I grew up with a suffer in silence mentality; it was always just easier to work hard, keep my head down, and keep others happy. I loved soccer so much that anytime I went through something hard, I was able to fully immerse myself in the game. It wasn’t until my freshman year of college soccer that this lifestyle started to cause some problems.
TW: mentions of suicide
My roommate and teammate freshman year was a bully, to say the least. Hurtful lies were spread, teammates were turned against one another, and adults in power were manipulated for her cause. I started to hear lies about myself from people I had just met, friends, and even coaches. Halfway through my first semester, I fell into a deep depression and was having panic attacks daily. I could barely eat, started skipping class, and getting out of bed seemed like an impossible task.
Since my trigger was a teammate, practices, lifts, or any team activity became my worst nightmare. I was losing touch with reality, having severe chest pain, and started to have suicidal ideations. I felt like there was no way out, I was stuck in this reality and was suffocating. I hit my breaking point and finally confided in my best friend and teammate who helped me find a therapist.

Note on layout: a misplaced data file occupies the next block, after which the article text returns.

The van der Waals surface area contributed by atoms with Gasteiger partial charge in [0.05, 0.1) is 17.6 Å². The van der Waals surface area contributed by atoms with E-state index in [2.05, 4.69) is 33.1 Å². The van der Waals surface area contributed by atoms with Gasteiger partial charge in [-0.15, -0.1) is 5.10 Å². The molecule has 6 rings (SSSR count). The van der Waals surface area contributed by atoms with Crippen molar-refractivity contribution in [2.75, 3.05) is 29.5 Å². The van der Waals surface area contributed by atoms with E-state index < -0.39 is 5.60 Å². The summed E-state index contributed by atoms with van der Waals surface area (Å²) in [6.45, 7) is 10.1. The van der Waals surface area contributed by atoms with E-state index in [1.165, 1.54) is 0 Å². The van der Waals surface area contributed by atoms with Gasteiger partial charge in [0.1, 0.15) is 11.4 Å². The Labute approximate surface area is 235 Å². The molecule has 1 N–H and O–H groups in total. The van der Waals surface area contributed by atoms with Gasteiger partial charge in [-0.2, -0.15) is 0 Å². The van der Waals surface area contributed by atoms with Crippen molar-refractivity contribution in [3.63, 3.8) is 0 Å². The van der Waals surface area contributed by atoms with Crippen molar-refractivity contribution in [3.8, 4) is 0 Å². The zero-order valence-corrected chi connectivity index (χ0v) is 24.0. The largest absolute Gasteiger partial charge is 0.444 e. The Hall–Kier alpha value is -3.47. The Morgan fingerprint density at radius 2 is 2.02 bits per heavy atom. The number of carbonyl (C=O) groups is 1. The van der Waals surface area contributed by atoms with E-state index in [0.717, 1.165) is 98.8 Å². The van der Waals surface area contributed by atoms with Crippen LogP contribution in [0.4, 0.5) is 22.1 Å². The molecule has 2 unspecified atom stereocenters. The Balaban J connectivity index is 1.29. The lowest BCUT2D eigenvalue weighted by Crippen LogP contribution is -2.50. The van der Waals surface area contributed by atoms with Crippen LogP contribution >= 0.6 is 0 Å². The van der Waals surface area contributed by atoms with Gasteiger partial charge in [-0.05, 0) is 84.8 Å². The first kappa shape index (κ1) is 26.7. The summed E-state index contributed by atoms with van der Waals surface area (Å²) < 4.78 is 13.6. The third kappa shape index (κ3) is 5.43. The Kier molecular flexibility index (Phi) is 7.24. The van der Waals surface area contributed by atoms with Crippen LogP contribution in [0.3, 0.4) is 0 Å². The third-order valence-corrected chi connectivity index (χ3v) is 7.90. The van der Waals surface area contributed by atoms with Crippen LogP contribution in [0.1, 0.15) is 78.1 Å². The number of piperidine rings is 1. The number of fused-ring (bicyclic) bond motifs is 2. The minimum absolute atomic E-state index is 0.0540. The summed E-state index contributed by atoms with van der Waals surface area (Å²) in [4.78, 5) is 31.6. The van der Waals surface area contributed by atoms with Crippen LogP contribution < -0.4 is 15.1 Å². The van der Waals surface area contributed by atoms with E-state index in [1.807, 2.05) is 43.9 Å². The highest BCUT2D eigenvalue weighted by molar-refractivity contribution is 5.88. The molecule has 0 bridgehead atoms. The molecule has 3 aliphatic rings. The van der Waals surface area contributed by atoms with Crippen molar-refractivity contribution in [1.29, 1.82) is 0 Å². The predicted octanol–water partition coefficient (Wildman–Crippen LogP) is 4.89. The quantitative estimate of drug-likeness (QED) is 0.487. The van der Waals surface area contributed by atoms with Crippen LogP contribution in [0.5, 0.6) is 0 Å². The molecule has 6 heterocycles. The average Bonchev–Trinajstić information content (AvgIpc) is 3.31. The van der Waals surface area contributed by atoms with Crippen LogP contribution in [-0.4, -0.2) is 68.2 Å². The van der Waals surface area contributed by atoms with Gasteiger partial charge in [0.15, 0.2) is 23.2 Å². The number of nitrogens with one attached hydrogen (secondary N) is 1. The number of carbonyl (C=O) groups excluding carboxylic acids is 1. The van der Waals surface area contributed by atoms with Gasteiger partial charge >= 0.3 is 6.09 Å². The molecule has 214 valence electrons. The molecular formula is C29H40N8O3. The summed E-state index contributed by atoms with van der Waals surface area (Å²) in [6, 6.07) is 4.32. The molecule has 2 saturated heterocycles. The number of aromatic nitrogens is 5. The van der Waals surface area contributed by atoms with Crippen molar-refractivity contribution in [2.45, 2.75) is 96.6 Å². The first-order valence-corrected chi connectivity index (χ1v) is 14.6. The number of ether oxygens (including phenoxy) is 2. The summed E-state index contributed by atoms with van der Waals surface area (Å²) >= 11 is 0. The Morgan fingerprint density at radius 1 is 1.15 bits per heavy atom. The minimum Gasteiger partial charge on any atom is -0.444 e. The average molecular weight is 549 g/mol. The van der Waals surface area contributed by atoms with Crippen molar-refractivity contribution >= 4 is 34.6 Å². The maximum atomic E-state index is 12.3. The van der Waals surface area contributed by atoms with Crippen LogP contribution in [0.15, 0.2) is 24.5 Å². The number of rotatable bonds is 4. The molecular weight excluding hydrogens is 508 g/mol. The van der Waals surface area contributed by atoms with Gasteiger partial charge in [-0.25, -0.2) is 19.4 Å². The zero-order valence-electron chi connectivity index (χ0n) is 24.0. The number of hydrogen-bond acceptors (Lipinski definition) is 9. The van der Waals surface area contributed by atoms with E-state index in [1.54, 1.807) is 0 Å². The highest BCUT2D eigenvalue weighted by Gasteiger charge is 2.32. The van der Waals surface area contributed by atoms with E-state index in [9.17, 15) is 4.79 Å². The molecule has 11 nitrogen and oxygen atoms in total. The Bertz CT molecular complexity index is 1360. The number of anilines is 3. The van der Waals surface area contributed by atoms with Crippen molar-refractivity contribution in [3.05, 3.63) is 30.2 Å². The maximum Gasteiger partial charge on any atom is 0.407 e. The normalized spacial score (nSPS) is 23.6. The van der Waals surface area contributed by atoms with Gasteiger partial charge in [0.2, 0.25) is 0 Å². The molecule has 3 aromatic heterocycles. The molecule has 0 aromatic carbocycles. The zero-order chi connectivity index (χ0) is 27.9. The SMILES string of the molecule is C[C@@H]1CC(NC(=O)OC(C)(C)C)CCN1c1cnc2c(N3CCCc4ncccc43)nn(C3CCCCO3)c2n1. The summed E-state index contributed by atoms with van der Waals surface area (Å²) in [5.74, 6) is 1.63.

I started to learn new coping tools, how to be okay around my triggers, and how to ask for help when I needed it. For the next year, I was living my life between therapy appointments. I had developed enough tools to be okay, but I often felt numb. I would show up to practice and just do my job. I had completely lost my drive to be the best. My love of the game was gone.
At the end of my sophomore year, I made the decision to transfer schools. Even though the specific girl was no longer on the team, I had spent the entirety of my sophomore year telling myself that since she was gone, I needed to be happy and that I could not run from my problems. The reality was that even though I was no longer around her at training or in the locker room, healing from trauma looks different for everyone.
Transferring to Willamette University was the best decision I have ever made. I had become so desensitized to my toxic team environment that I thought every team would be like that. During preseason at Willamette, I almost immediately fell in love with soccer again. Over the next few months, I had the best season of my life. I was surrounded by teammates who wanted me to be the best version of myself on and off the field.
As athletes, we put so much pressure on ourselves to be the best. Participation in college athletics should be fun and enriching. We need to stand up for one another by spreading kindness & compassion. It’s okay to not be okay <3